In her words, climbing Kilimanjaro is “all a mental game. If you think you can and believe you can, then your body can carry you anywhere. It taught me how to be mentally strong, how to push through, and [how to] obtain this huge goal.”

We Can All Be Scientists

person wearing lime green jacket and gray gloves spoons soil sample into a test tube
Saundra Redjali practices sterile data collection techniques while collecting soil samples at 11,000 feet on Mt. Kilimanjaro. Photo by Mara Gans.

Student Emilie Ginn says the expedition changed the way she thought about science, learning, and the environment: “This course was an absolutely incredible experience. Before this course, I understood 'science' to be something that I was not good at. In school, I did not always understand the lab experiments and the reasons for doing them. Through this course, I had the opportunity to design my own research project focused on something I am very passionate about—the environment and the outdoors. I felt supported by everyone around me, and received helpful feedback.”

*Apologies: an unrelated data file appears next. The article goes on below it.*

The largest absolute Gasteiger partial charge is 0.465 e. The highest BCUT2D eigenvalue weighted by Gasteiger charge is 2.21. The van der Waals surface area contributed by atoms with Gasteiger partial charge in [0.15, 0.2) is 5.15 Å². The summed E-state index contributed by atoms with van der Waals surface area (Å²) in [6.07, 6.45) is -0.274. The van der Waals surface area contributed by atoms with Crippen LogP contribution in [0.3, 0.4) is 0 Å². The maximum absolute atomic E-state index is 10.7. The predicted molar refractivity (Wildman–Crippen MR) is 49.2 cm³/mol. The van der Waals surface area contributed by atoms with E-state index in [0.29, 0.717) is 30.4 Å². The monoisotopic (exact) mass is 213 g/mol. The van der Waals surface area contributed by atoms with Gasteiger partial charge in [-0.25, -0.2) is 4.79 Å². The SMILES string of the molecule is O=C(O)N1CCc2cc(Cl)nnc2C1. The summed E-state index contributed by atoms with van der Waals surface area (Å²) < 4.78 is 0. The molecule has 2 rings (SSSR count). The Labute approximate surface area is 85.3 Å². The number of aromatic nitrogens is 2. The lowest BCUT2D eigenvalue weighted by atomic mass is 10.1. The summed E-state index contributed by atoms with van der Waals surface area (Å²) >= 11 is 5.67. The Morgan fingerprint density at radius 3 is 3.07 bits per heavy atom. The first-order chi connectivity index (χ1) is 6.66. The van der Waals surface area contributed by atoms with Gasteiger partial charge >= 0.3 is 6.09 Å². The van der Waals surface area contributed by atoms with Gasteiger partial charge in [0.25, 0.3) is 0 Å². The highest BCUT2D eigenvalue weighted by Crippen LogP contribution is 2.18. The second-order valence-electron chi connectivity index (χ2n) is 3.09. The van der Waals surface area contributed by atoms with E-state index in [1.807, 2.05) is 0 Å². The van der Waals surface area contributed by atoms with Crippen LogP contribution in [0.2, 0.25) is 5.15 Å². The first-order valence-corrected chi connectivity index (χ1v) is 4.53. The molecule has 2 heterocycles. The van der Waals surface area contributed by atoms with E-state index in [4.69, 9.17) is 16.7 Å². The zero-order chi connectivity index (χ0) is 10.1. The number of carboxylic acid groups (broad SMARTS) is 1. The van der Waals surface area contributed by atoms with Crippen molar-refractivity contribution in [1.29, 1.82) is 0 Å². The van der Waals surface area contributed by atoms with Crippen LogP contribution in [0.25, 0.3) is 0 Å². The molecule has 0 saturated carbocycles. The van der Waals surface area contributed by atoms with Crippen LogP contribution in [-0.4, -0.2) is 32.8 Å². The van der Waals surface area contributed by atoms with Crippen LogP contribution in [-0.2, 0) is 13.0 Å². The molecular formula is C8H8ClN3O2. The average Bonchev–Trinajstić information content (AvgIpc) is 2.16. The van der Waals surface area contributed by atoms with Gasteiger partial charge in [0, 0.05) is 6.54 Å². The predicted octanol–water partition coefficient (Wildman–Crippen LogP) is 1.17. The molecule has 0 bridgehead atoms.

“By performing this research in a non-traditional classroom setting, I was able to gain a better understanding of the implications of my findings. By studying human impact on the environment, through the study of macroinvertebrates, I came away from the course with a greater appreciation for the environment's natural processes and a better understanding of the way humans alter the world around them. This course allowed me to realize that 'science' isn't just for students in labs, but it is a field accessible to anyone, with the right support.

Watch: Highlights of the 2020 Tanzania Scientific Research Expedition

Video by Margot Murphy

The Tanzania Science Research Expedition is an educational partnership supported by The University of Wyoming Haub School of Environmental Resources and The Central Wyoming College Alpine Science Institute.

Learn more about the Tanzania Scientific Research Expedition

Written By

Mara Gans

Mara is a field instructor with NOLS and has worked with Central Wyoming College’s Alpine Science Institute to help conduct research across the western U.S. and East Africa. She loves brushing her teeth and doing science in the mountains. Follow her on Instagram @mara_gans.